First of all, the harvest must necessarily be manual, for the simple reason that it's not possible to sort a harvest done by machine, and unless the vintage is homogeneous (which is rarely the case) that can prove disastrous.
The grapes are therefore sorted on a table in the winery before being put into the vat. Sometimes we might also ask the pickers to do pre-sorting in the vineyard. In general, we try to avoid this, because they don't always do it discerningly and also, we want the picking to take place quickly; it's a quality factor.
In the winery, there's a team of 6 to 12 people at the sorting table, usually supervised by JNM, who remove the damaged or insufficiently ripe grapes. The proportion thus eliminated varies between 5 and 20% according to the vintage or the appellation.
Another basic principle, also incompatible with the use of the machine, must guide harvest: bringing into the winery grapes which are as intact as possible. We therefore use crates that contain between 15 and 20 kg of harvest to avoid too much pressure being exerted on the grapes. They must then be transported gently: the crates are loaded onto a tipper truck, which will shake the grapes much less than a trailer hooked up to a tractor. These trays have holes in them: the juice which escapes due to the weight of the harvest, which nonetheless is kept to a minimum, is thus eliminated, which is a good thing, as it has had time to oxidise during transport.
VinificationTemperature control is the fundamental contribution that modern techniques have made to our craft which has otherwise remained very traditional. It enables us to produce wine with "charm”, even if an over-standardised style of vinification would quickly lead to trivialisation.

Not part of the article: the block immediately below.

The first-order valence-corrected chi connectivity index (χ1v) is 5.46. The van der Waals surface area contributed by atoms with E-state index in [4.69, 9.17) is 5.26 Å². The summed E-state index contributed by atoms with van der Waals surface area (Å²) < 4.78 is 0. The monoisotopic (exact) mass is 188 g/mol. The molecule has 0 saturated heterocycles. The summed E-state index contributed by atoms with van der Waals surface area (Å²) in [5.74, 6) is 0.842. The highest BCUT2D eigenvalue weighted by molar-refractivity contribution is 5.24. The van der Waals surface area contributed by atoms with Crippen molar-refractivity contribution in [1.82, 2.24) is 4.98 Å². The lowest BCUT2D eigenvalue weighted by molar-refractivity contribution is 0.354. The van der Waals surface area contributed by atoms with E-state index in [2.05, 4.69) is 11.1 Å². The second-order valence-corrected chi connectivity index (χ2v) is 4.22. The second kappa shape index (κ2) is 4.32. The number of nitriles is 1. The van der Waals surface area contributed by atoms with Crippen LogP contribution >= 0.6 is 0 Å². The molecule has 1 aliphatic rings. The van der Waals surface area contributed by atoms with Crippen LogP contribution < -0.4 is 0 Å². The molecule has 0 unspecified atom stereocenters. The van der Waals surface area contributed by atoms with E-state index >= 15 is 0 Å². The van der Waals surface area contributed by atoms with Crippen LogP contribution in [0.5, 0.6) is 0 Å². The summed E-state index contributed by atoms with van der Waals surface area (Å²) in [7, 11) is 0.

The grapes are left to macerate at a low temperature (about 15°C or 60°F) for 3 to 5 days before the juice begins to ferment naturally. During the fermentation, temperatures are controlled (but not directed), so that they do not go above the critical threshold of 34-35°C (around 95°F), beyond which the activity of the yeasts might slow down or even stop.
At the beginning, we practise what is called pumping over, in other words pumping the juice from the bottom of the vat so as to spray the grapes which are at the top. Then towards the end of the fermentation, we begin to carry out pigeages, which means forcing the berries (the "cap”) down into the fermenting juice. This presses them slightly and liberates the seeds and thus the tannins.
It's better if this fermentation cycle, which lasts from two to three weeks, comes to an end gradually, and the concrete vats, which guarantee more reliable sterilisation from one harvest to the next than wooden vats, help us to maintain warmer temperatures that decrease slowly.
Not much extracting is done, nor is the harvest processed or pushed around too much: very little sulphur, very little chaptalisation or acidification, with pigeages only at the end of the fermentation.
In this way, the individuality of each wine can express itself..., but the grapes must be of excellent quality to begin with!